Christian radio group faces financial apocalypse after Jesus didn't return

10:23 PM, May 14, 2013   |    comments
A billboard on 12th Ave., predicting the Rapture on May 21, 2011, is one of 40 recently unveiled in Nashville. Listeners to a Christian radio preacher organized the project, which has billboards in 8 other US cities. / Larry McCormack / File / The Tennessean
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By Bob Smietana / The Tennessean

A Christian radio ministry may be facing a financial apocalypse after its predictions about the end of the world failed.

Three years ago Oakland, Calif.-based Family Radio Inc. placed billboard messages around the country, claiming that Jesus would return on May 21, 2011.

Forty of the billboards were in Nashville, bearing the message "He is Coming Back Soon."

Some of his followers had quit jobs or emptied their bank accounts to help pay for the billboards, and some traveled the country in a caravan to spread the word. They also set up a website called and spread the word on T-shirts, bumper stickers and postcards.

Volunteers like Allison Warden, who orchestrated Nashville's billboard campaign, were convinced that Camping's prediction was right.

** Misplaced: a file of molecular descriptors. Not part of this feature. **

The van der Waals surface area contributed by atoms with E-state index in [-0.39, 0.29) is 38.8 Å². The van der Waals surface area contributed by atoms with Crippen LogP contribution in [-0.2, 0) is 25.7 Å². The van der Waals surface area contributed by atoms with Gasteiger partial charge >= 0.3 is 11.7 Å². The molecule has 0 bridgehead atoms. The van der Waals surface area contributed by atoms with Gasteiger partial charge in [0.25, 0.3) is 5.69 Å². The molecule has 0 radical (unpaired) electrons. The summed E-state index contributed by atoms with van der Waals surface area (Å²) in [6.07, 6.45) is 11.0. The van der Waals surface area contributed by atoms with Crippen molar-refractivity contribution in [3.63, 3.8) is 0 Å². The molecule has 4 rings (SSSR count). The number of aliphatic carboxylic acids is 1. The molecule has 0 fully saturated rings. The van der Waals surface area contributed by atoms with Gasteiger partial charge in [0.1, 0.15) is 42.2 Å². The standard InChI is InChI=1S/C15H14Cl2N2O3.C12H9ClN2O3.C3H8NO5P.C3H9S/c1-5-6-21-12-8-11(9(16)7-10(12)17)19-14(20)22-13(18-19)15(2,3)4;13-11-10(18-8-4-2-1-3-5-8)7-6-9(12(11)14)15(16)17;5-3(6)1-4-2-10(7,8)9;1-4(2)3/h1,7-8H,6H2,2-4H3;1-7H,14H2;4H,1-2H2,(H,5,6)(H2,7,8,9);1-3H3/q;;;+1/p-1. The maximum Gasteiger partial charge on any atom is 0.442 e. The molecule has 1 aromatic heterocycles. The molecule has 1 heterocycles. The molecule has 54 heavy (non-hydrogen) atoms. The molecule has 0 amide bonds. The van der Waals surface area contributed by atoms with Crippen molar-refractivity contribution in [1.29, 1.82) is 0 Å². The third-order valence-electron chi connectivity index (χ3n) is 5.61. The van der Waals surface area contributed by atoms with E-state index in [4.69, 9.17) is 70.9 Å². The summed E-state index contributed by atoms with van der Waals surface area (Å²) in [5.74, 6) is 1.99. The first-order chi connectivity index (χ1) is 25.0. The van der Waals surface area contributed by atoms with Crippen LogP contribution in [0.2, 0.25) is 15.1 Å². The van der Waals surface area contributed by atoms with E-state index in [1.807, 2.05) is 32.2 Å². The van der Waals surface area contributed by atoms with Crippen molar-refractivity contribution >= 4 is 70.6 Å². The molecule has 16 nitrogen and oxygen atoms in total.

"It's a certainty," she told the Tennessean in 2010.

When the end of the world did not happen, Family Radio's founder, the Rev. Harold Camping, admitted he'd been wrong.

Now his charity has fallen on hard times.

The group lost more than $100 million in assets from 2007 to 2011, according to Associated Press, falling from $135 million in 2007 to $29.2 million at the end of 2011. It's had to sell of three of its largest radio stations.

Camping, 91, suffered a stroke after his prediction did not materialize and has since said he has no more interest in considering future dates for the end of the world.

In 2012, records show it took out a $30 million bridge loan to keep operating while awaiting money from the sale of the stations.

Board member Tom Evans, who has taken over the network since Camping's stroke, said the network is hurting during the economic slowdown like other nonprofits. But he said it is not closing.

"Sufficient funds were in the bank and, thankfully, we didn't spend everything," he said, referring to the May 2011 prediction. "But it did force us to make quick changes."

Family Radio, founded more than a half-century ago, had 66 full-service radio stations, more than 100 FM broadcast relay stations and a handful of television stations across the country at one point.

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